“With these considerations in mind, we respectfully and humbly ask that you will consider our request for the expulsion of Lieutenant Alkonis from Japan, allowing him to return to his wife and three children in the United States,” the senators wrote in a letter reviewed by CNN, laying out specifics about the incident such as there being no alcohol or drugs involved in the crash.

“We are extremely troubled by the three-year prison sentence Lieutenant Alkonis received on October 18, 2021,” they wrote. “Japanese nationals convicted of the same crime are routinely granted leniency. In fact, 95% of similarly charged defendants get a suspended sentence, meaning they do not serve prison time.” They did not provide a source for their claim about leniency being granted for similar cases.

This week the Japanese ambassador in Washington responded on behalf of the prime Minister to the letter, saying that the court verdict is final and that the government of Japan will continue to work with the US on “potential actions” going forward, Lee told CNN.

“I am encouraged by it,” Lee said of the response, adding that it “didn’t dismiss the possibility of expulsion and expressed a willingness and an inclination to continue working with the US to discuss potential actions going forward.”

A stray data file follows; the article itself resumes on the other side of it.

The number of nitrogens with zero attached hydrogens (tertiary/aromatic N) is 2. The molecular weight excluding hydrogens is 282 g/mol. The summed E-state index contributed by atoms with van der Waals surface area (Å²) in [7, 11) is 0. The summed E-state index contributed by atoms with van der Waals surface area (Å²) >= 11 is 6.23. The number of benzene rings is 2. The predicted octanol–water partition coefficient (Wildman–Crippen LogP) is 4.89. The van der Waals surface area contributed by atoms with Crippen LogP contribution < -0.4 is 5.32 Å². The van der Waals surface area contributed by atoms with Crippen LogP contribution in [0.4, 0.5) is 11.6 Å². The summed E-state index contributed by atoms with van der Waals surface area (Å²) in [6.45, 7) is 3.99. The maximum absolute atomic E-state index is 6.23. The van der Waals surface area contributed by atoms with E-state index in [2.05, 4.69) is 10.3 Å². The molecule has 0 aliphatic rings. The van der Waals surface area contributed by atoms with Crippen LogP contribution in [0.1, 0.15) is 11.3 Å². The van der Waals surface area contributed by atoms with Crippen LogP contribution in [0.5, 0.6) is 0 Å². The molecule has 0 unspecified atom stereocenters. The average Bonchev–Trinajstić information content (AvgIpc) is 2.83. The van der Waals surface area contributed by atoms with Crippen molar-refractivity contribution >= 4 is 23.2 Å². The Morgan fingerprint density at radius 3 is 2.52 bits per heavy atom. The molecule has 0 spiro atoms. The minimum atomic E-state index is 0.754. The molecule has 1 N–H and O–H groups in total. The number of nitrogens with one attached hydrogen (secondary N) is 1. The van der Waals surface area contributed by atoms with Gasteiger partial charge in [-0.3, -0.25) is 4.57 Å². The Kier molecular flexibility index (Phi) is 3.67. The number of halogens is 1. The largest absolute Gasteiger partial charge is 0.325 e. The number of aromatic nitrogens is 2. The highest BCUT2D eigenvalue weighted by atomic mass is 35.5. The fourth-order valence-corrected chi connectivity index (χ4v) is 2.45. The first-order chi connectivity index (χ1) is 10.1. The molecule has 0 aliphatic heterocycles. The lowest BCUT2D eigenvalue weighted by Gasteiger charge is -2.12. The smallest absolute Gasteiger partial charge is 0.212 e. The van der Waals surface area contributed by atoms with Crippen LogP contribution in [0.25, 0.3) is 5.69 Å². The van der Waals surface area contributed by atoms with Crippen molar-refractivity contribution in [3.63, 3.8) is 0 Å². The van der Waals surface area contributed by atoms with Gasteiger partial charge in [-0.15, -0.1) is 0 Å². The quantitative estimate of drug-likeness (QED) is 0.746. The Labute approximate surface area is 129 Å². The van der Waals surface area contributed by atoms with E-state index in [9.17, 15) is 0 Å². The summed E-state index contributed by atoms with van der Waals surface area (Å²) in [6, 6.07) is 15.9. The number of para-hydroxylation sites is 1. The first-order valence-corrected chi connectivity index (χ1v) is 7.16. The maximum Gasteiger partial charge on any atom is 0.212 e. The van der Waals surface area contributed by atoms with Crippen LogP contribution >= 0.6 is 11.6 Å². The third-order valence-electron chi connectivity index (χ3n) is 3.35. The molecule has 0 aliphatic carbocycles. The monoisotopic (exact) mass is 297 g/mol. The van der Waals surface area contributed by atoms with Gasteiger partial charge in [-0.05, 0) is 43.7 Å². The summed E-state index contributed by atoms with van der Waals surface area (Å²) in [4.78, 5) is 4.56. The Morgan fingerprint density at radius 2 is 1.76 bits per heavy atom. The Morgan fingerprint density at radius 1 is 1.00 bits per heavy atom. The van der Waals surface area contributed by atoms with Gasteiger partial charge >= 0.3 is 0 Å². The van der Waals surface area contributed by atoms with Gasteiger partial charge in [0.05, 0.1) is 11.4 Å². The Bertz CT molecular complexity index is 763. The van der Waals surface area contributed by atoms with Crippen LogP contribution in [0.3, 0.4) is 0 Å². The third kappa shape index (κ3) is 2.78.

Lee said that Japan could expel Alkonis based on the status of forces agreement between the two nations.

CNN has approached the Japanese embassy in Washington for comment.

A US Navy spokesperson told CNN that the Navy believes Alkonis’ sentence is “uncommonly disproportionate.”

“This was a tragic event that resulted in the loss of two precious lives, and tremendous pain for everyone involved,” said the spokeswoman, Cmdr. Katie Cerezo. “We respect the judicial process. However, we are disappointed with the result, which we believe is uncommonly disproportionate given the mitigating evidence.”